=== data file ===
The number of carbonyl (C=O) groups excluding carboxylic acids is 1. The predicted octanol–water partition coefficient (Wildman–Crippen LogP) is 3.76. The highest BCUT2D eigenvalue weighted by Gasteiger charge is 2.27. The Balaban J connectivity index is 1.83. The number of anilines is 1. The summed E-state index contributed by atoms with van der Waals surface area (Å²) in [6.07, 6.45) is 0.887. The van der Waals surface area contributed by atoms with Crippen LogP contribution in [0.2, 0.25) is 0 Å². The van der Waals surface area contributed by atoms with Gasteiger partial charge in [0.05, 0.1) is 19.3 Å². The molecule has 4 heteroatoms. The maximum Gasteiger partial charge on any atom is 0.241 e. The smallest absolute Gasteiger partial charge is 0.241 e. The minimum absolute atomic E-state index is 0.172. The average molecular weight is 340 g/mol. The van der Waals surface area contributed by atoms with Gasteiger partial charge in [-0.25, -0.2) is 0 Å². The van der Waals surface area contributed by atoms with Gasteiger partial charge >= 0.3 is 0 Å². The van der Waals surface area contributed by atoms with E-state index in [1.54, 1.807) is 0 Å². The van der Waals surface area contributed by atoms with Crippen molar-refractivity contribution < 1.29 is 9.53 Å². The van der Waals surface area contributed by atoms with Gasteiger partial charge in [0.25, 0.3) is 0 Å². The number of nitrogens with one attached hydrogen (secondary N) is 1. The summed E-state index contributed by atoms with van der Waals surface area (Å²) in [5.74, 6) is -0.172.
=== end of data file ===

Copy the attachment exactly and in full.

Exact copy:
The number of carbonyl (C=O) groups excluding carboxylic acids is 1. The predicted octanol–water partition coefficient (Wildman–Crippen LogP) is 3.76. The highest BCUT2D eigenvalue weighted by Gasteiger charge is 2.27. The Balaban J connectivity index is 1.83. The number of anilines is 1. The summed E-state index contributed by atoms with van der Waals surface area (Å²) in [6.07, 6.45) is 0.887. The van der Waals surface area contributed by atoms with Crippen LogP contribution in [0.2, 0.25) is 0 Å². The van der Waals surface area contributed by atoms with Gasteiger partial charge in [0.05, 0.1) is 19.3 Å². The molecule has 4 heteroatoms. The maximum Gasteiger partial charge on any atom is 0.241 e. The smallest absolute Gasteiger partial charge is 0.241 e. The minimum absolute atomic E-state index is 0.172. The average molecular weight is 340 g/mol. The van der Waals surface area contributed by atoms with Gasteiger partial charge in [-0.25, -0.2) is 0 Å². The van der Waals surface area contributed by atoms with Gasteiger partial charge >= 0.3 is 0 Å². The van der Waals surface area contributed by atoms with E-state index in [1.54, 1.807) is 0 Å². The van der Waals surface area contributed by atoms with Crippen molar-refractivity contribution < 1.29 is 9.53 Å². The van der Waals surface area contributed by atoms with Gasteiger partial charge in [0.25, 0.3) is 0 Å². The number of nitrogens with one attached hydrogen (secondary N) is 1. The summed E-state index contributed by atoms with van der Waals surface area (Å²) in [5.74, 6) is -0.172.